|It’s shocking that the accused in the NZ First Foundation trial were declared “not guilty” in the High Court today. But it’s not actually surprising.
There was always a strong chance that the Serious Fraud Office (SFO) was not going to get a conviction over the machinations used to keep large donations to the New Zealand First party secret. The revelation of this scandal in 2020, and the trial over the last month, may well have proven that the Electoral Act was breached, but it was far from certain that the accused were guilty of what the authorities were charging them with.
This is because the SFO chose not to lay charges against the defendants, or other party officials and politicians, under the Electoral Act, but under the Crimes Act instead. Rather than arguing that the Electoral Act’s requirements that larger donations be declared to the Electoral Commission (and therefore made public), the SFO essentially argued in court that the accused, who were running the NZ First Foundation, had stolen the money and were guilty of theft.
As the accused were able to argue in their defence, there was no one complaining of theft – certainly not the New Zealand First party, nor the donors. The money had been given to help the party in their electioneering, and that’s how the money genuinely appeared to be spent.
The Serious Fraud Office has some explaining to do
The SFO now need to front up and be accountable for failing to get a conviction for what appears to be a very clear breach of the Electoral Act.
As I noted in an earlier column that questioned the SFO’s strategy, there appeared to be two reasons why charges were laid under the Crimes Act: “It seems likely that the maximum penalties that can be imposed under this act are deemed too low, and so the SFO have used the Crimes Act instead. This raises the question of why the maximum penalties under the Electoral Act are so low. Alternatively, the SFO’s decision to use the Crimes Act might have been because it was too difficult to prove that the Electoral Act has been breached.”
The latter now looks to be the most likely explanation. The SFO may have had trouble using the Electoral Act due to its severe limitations, especially because the accused were not party officials. The Act places responsibility for party donations with the Party Secretary, who was apparently unaware of the donations arrangement. The Foundation had been set up, after all, to keep the donations away from the formal organisation.
In fact, it was the Party President in 2020, Lester Gray, who seems to have been the whistleblower, resigning from the party over the donations arrangements and bringing them to the attention of the media. The SFO likely was hesitant to prosecute them or other officials who had little knowledge of the behaviour at the time it was happening.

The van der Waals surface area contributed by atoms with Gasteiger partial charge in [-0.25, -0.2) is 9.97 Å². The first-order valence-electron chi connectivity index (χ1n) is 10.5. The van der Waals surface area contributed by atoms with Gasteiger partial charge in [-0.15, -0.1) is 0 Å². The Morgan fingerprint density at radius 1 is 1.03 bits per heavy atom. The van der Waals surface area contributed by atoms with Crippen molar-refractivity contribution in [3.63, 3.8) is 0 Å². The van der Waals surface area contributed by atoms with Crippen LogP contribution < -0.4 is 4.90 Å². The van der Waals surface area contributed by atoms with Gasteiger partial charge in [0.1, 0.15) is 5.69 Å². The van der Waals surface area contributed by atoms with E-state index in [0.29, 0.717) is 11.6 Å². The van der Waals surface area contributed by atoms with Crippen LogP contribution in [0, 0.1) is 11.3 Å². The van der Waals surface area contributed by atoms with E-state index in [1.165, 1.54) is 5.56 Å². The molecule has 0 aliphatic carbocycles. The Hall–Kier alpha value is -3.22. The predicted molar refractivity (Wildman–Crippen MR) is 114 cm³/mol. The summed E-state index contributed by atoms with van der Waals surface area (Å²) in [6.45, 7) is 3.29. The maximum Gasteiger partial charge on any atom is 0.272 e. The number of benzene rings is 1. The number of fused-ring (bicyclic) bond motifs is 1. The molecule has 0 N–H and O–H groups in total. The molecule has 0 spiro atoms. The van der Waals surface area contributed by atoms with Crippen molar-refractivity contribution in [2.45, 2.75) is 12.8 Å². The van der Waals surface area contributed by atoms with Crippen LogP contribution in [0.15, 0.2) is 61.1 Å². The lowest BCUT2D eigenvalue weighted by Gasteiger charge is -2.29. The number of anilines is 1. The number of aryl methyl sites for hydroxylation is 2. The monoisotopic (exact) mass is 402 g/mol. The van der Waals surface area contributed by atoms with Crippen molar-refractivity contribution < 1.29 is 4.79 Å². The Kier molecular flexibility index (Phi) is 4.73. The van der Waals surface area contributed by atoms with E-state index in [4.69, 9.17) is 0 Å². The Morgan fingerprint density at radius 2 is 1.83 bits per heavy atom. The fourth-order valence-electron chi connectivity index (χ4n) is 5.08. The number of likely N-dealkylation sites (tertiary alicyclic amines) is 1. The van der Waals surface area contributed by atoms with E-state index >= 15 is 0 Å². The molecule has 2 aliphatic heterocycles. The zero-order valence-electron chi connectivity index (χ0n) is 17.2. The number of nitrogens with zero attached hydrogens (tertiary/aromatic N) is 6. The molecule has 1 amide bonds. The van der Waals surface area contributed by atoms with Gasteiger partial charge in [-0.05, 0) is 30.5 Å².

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The SFO could have gone after other politicians in the New Zealand First party, including leader Winston Peters, who had played a role in fundraising. However, there appeared to be no evidence that he had authorised the way the Electoral Act had been circumvented. The defence made much of the SFO’s failure to call Peters as a witness and “victim” of the alleged crime. The judgement makes it clear that very large donations ended up being used for the purposes both the donors and the party intended. That meant the accused walked free, but it is a damning indictment on our politics.
The Electoral Act needs a significant overhaul
The trial outcome demonstrates that the Electoral Act is full of holes, and that the public cannot have confidence that some large donations to politicians are ever declared. Essentially this is a case study in how you can drive a bus through the Electoral Act.
There needs to be a proper overhaul of electoral laws. Unfortunately, the minor reforms that the Government are proposing won’t address any of this. Even the Independent Panel that was recently set up to look into electoral matters have been pointed to look in a different direction. The Government needs to change the remit of that panel, or else establish something more rigorous like a Royal Commission.
The current Electoral Act appears to operate on a “high trust model”, akin to the Wage Subsidy Scheme under Covid, in which business was trusted to be honest with the $20bn of handouts. Similarly, politicians and their parties are expected to follow the rules, despite knowing there is really no substantial monitoring and enforcement of those rules.
And in fact, revelations of the large donations and the violation of the disclosure requirements only really come about when whistleblowers and the media do some digging. There has to be a better way.
At the moment the Electoral Commission is toothless in this regard. But even when the high-powered SFO spent years on this case it could not get a conviction – despite there being open admissions that the very basic purpose of the Electoral Act’s donation disclosure regime had been seriously violated.
Max Rashbrooke, who is researching the role of money in politics at Victoria University of Wellington, tweeted the following in response to the “not guilty” verdict: “So, in New Zealand now, you can take $750,000 in donations intended for a political party, declare none of it, and get off. Donors can split donations to hide them, and get off. Urgent reform needed. I’ll be writing to the Minister of Justice accordingly.”
The failure to hold politicians, party officials, party fundraisers and donors to account really does bring the whole system of money and politics into disrepute in New Zealand.
If now isn’t the time to demand a proper clean-up of the rules, institutions, and behaviour of politicians and their wealthy backers, then when will be?